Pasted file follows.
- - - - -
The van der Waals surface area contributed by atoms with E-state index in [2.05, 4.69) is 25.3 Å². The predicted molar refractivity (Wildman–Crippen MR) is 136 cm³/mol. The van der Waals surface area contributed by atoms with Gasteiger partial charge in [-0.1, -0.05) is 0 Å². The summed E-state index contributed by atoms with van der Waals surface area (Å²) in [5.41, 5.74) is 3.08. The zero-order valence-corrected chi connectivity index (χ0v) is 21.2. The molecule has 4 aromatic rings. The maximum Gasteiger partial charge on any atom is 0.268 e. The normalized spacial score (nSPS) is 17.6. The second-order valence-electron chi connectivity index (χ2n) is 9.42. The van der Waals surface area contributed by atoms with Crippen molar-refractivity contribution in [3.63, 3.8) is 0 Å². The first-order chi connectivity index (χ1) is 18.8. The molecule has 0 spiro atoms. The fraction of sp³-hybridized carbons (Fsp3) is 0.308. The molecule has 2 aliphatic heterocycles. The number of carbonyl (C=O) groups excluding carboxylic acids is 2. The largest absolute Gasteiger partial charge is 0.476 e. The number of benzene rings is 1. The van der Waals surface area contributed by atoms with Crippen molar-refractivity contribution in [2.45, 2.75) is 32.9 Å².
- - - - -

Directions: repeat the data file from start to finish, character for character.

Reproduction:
The van der Waals surface area contributed by atoms with E-state index in [2.05, 4.69) is 25.3 Å². The predicted molar refractivity (Wildman–Crippen MR) is 136 cm³/mol. The van der Waals surface area contributed by atoms with Gasteiger partial charge in [-0.1, -0.05) is 0 Å². The summed E-state index contributed by atoms with van der Waals surface area (Å²) in [5.41, 5.74) is 3.08. The zero-order valence-corrected chi connectivity index (χ0v) is 21.2. The molecule has 4 aromatic rings. The maximum Gasteiger partial charge on any atom is 0.268 e. The normalized spacial score (nSPS) is 17.6. The second-order valence-electron chi connectivity index (χ2n) is 9.42. The van der Waals surface area contributed by atoms with Crippen molar-refractivity contribution in [3.63, 3.8) is 0 Å². The first-order chi connectivity index (χ1) is 18.8. The molecule has 0 spiro atoms. The fraction of sp³-hybridized carbons (Fsp3) is 0.308. The molecule has 2 aliphatic heterocycles. The number of carbonyl (C=O) groups excluding carboxylic acids is 2. The largest absolute Gasteiger partial charge is 0.476 e. The number of benzene rings is 1. The van der Waals surface area contributed by atoms with Crippen molar-refractivity contribution in [2.45, 2.75) is 32.9 Å².